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So from the fundamental theorem of arithmetic we have that every $\prod_{i=0}^{n}p_{i}^{e_{i}}$, for some $ e_i \hspace{2px} \epsilon \hspace{2px} \mathbb{N} $ and prime numbers $p_i$, gives a unique number in $\mathbb{N}$ and the set of all numbers generated in this way equals $\mathbb{N}$. This can be generalised to have a unique representation of every positive element of $\mathbb{Q}$ if $e_i \hspace{2px} \epsilon \hspace{2px} \mathbb{Z} $.

My question is can we generalise this further to have a unique representation of all elements of the set containing all $x$ such that $x = \prod_{i=0}^{n}s_{i}^{e_i} ,\hspace{3px} e_i \hspace{2px} \epsilon \hspace{2px} \mathbb{Q} ,\hspace{3px} s_i \hspace{2px} \epsilon \hspace{2px} \mathbb{N}$ using products of prime numbers with rational powers, or is there some case in which $\prod_{i=0}^{n}p_{i}^{e_{i}} = \prod_{i=0}^{m}q_{i}^{f_{i}}$ for some $e_i, f_i \hspace{2px} \epsilon \hspace{2px} \mathbb{Q} $ and primes $p_i$ and $q_i$ where not all $e_k = f_k$ or not all $p_k = q_k$? I suspect that this is the case but I can not think of a way to prove it myself.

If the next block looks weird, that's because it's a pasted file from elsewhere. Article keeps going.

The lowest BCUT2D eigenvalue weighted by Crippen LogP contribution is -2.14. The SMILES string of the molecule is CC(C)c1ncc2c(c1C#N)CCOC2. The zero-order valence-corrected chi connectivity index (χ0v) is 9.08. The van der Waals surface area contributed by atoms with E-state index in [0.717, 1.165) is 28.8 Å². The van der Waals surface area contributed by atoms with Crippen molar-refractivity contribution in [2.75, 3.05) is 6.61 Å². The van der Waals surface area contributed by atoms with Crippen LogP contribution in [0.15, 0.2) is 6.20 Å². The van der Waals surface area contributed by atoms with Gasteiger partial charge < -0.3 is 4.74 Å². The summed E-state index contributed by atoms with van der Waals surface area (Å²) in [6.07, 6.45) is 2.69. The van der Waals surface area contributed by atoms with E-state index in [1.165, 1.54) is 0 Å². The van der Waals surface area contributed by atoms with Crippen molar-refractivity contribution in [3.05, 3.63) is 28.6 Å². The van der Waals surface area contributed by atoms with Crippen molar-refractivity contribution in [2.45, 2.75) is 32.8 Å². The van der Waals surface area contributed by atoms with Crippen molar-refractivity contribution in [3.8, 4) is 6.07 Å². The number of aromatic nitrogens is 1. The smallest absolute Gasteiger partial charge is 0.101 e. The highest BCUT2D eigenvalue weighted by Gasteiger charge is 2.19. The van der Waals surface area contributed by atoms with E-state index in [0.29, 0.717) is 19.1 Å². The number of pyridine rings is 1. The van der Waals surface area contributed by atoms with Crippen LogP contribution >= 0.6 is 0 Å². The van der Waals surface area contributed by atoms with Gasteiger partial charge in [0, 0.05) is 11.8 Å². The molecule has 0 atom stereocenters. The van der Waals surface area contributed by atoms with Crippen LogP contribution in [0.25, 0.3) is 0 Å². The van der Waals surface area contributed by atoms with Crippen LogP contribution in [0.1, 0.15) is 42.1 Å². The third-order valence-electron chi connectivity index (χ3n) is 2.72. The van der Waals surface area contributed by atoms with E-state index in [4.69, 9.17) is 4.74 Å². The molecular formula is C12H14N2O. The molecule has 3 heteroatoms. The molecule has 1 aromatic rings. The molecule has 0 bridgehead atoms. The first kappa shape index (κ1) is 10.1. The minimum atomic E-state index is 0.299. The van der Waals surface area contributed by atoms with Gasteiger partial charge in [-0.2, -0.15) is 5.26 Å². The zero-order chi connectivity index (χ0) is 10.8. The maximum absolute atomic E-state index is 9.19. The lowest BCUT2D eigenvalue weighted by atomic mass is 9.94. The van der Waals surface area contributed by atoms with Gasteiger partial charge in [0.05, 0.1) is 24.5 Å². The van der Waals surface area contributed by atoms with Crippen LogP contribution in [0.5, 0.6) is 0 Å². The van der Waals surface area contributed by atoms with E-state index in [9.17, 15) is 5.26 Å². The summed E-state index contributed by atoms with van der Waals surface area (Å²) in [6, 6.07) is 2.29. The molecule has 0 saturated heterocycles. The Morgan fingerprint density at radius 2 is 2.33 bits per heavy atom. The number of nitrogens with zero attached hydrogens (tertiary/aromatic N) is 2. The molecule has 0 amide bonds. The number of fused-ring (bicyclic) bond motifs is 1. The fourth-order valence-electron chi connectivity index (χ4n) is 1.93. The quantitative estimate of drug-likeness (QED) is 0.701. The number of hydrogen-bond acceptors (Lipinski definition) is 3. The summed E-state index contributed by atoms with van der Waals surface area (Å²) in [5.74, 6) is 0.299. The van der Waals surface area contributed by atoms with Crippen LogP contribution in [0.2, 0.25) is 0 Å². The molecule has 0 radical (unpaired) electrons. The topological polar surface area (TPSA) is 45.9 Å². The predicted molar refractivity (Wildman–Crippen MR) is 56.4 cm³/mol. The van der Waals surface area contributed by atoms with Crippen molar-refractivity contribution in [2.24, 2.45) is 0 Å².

On a side note, is the set I defined above the complete set of algebraic numbers or are there elements of the algebraic numbers that do not appear in that set? I doubt the set is the full set of algebraic numbers but it would be useful to know if they are equivalent, or if the set has a special name of some kind.

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    $\begingroup$ $i$ is algebraic and it is not in your set. $\endgroup$ – user657449 Apr 19 at 5:57
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If $N$ is the common denominator of all $e_i$ and $f_i$, we find $$ \prod p_i^{Ne_i}=\left(\prod p_i^{e_i}\right)^N=\left(\prod q_i^{f_i}\right)^N=\prod q_i^{Nf_i}$$ and hence (up to permutation) $q_i=p_i$, $e_i=f_i$. In other words, the representation is still unique if we use rational exponents. At the same time we see that all representable numbers are of the form $\sqrt[N]M$ with $N,M\in\Bbb N$.

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